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|The Monks Trod: A path of time and place|
|by Liz Fleming-Williams
and Clive Myhill
Photography by Liz Fleming-Williams
Liz Fleming-Williams is a geographer, who has lived and worked in south, north and now mid Wales. Liz is interested in real sustainable strategies that deliver for the people and biodiversity of Wales and the world.
Clive Myhill farms the land that his great grand father farmed in Radnorshire. Clive has concern not only for the welfare of his own land (he is a Tir Gofal farmer), but also for the real sustainable future for the rest of Wales.
One of Wales' most significant paths is under threat. The Monks Trod resonates with historical, cultural, ecological and spiritual meaning and yet it is being threatened by unsustainable motorised vehicle use.
| This article looks back at the historical roots of this path and addresses
some of the issues threatening real sustainable futures for some of our uplands.
Contemporary maps of Wales reflect much of the character of our twenty-first century globalised, motorised, struggling to be sustainable, nation. Criss-crossed by a lattice of roads they reflect the dominance of traffic activity, noise and pollution over much of our country. The heart of Wales, the core of the Cambrian Mountains, known as Elenydd, stands out as a remarkable island of road free land.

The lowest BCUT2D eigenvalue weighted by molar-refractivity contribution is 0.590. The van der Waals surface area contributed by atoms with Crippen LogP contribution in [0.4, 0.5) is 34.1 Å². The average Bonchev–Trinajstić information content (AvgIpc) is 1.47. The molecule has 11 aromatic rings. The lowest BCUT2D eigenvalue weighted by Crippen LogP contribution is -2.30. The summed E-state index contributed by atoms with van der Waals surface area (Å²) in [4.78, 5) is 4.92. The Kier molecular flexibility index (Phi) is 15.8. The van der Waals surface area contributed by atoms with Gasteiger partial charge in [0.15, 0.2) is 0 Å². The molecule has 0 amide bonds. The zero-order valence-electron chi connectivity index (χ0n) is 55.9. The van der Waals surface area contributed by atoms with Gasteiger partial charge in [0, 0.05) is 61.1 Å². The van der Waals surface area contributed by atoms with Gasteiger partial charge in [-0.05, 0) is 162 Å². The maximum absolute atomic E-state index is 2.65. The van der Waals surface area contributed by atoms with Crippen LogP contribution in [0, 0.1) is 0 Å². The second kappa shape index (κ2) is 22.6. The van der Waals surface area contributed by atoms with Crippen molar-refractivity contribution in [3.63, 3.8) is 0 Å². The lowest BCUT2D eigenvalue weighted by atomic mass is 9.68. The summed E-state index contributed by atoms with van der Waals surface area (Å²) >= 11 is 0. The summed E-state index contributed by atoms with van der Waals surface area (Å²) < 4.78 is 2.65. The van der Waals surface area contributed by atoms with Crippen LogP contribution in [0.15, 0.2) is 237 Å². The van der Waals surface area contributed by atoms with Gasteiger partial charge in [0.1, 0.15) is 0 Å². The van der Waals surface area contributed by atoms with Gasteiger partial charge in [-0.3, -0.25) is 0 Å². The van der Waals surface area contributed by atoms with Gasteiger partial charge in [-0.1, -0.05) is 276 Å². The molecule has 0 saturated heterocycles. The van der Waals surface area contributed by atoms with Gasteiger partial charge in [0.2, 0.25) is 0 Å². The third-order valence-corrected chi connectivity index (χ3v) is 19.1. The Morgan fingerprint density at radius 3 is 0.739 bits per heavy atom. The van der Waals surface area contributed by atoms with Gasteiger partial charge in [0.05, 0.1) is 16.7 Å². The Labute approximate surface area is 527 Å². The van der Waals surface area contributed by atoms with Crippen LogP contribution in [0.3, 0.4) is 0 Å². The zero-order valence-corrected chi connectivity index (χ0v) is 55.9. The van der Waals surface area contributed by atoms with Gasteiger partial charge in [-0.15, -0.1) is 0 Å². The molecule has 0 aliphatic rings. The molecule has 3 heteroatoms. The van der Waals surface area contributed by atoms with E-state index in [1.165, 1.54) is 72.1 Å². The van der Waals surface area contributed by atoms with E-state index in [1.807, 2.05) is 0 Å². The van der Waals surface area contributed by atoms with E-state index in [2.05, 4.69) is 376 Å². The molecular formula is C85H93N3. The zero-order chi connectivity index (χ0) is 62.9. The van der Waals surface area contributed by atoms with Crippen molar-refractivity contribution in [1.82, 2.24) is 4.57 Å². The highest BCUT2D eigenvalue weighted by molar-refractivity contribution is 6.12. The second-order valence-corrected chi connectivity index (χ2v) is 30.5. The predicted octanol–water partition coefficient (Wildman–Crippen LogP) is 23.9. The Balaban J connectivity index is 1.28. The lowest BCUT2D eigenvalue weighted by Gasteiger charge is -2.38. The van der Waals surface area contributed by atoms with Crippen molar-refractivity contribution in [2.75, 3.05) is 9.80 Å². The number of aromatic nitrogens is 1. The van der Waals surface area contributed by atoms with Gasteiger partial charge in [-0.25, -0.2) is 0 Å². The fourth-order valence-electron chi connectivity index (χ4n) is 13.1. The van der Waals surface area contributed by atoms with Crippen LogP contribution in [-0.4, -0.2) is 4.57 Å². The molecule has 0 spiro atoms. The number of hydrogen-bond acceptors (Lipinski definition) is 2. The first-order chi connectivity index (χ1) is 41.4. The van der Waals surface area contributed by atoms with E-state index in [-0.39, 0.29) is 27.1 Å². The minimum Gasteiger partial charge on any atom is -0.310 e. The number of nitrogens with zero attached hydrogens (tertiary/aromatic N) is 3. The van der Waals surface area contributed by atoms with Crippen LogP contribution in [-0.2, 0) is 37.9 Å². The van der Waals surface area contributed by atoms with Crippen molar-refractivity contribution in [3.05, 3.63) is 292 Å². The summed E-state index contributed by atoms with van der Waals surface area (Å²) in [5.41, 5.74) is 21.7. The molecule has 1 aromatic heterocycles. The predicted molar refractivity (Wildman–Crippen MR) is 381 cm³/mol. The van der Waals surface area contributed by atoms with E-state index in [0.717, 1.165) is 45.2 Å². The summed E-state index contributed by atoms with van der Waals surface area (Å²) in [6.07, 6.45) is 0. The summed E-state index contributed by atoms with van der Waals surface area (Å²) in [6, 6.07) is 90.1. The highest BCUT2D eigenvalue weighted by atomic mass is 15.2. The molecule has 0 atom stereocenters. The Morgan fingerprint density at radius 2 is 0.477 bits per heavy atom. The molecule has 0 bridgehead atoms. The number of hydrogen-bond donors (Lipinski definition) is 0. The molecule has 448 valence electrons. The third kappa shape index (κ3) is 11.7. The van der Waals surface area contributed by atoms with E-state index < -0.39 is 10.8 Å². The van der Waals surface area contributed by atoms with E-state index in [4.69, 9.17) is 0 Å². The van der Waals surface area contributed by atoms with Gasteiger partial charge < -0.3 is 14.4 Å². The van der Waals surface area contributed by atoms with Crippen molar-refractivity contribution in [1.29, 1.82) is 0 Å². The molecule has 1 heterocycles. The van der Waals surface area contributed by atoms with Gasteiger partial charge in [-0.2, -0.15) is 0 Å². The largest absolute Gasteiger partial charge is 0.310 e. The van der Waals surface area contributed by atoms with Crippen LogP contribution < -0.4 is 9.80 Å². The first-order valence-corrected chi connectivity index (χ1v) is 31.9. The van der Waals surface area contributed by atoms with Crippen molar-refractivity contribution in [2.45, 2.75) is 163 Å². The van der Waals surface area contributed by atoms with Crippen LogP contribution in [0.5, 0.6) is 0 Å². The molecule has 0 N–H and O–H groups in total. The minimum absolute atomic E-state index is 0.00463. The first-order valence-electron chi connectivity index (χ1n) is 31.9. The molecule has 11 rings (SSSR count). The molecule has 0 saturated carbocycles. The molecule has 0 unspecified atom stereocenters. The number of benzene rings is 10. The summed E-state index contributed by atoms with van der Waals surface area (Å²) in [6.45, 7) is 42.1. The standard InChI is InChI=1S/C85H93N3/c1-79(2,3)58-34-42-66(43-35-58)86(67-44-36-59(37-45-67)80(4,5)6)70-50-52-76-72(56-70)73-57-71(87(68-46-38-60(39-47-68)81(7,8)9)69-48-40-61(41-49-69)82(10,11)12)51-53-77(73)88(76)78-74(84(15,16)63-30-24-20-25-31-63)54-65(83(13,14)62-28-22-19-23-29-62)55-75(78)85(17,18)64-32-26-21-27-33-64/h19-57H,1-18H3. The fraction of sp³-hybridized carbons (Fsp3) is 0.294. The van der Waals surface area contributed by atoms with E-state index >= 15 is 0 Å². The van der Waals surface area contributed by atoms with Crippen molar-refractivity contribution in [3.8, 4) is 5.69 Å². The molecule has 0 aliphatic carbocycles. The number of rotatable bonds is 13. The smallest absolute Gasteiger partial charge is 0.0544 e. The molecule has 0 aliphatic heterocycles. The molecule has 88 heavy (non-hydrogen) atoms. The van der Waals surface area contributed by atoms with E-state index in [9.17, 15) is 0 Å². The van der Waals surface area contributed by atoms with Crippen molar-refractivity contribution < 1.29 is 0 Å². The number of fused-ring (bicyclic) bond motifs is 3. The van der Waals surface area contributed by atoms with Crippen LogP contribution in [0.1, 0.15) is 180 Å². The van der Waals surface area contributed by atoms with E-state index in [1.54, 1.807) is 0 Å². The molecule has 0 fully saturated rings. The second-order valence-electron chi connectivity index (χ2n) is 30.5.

On a map of conservation designations, it is this same heart of our nation that the largest land area designated as a Site of Special Scientific Interest is found with, at its core, Claerwen National Nature Reserve. This is a rich upland tapestry of habitats, of globally important blanket bogs, and deep tranquillity. In spring, skylarks rise up on a crescendo of song all along this upland plateau, studded with recently returning wheatears, golden plovers and dunlin. Ever present, the kites manoeuvre in the wind, effortlessly gliding.
|Today our mental travel maps over Elenydd are likely to be oil-fuelled routes, keeping to the roads in the valleys. The Monks Trod, about 25 miles from Ystrad Fflur to Abbey Cwmhir, is a reminder of how the uplands were once a more familiar sight to the traveller, providing a range of significant communication paths. The drovers' tracks are a vivid and more recent example of their importance. Any route with more serious intentions to use by the internal combustion engine has been tarmacked. The Monks Trod, through serendipity, is unafforested and untarmacked for its entire path from the top of the Ystrad Flur valley to the Wye.||Nearly a thousand years ago the Cistercian monks founded two of their monasteries in Ceredigion and Radnorshire at Ystrad Fflur (Strata Florida) in 1164 and Abbey Cwmhir in 1143 respectively. These religious homes of the so-called white monks found comparative shelter in the valleys near Tregaron and Rhaeadr. Between the two, lay the Wye valley and Elenydd. It was over these gently undulating wild horizons of mediaeval Wales that the monks walked the Monks Trod, a path connecting their two lives - connecting their prayers, poetry and products. Giraldus Cambrensis was one of many notable characters who walked the Trod in the twelfth century. The path, 'Sarn Elenydd', follows a much earlier prehistoric one.|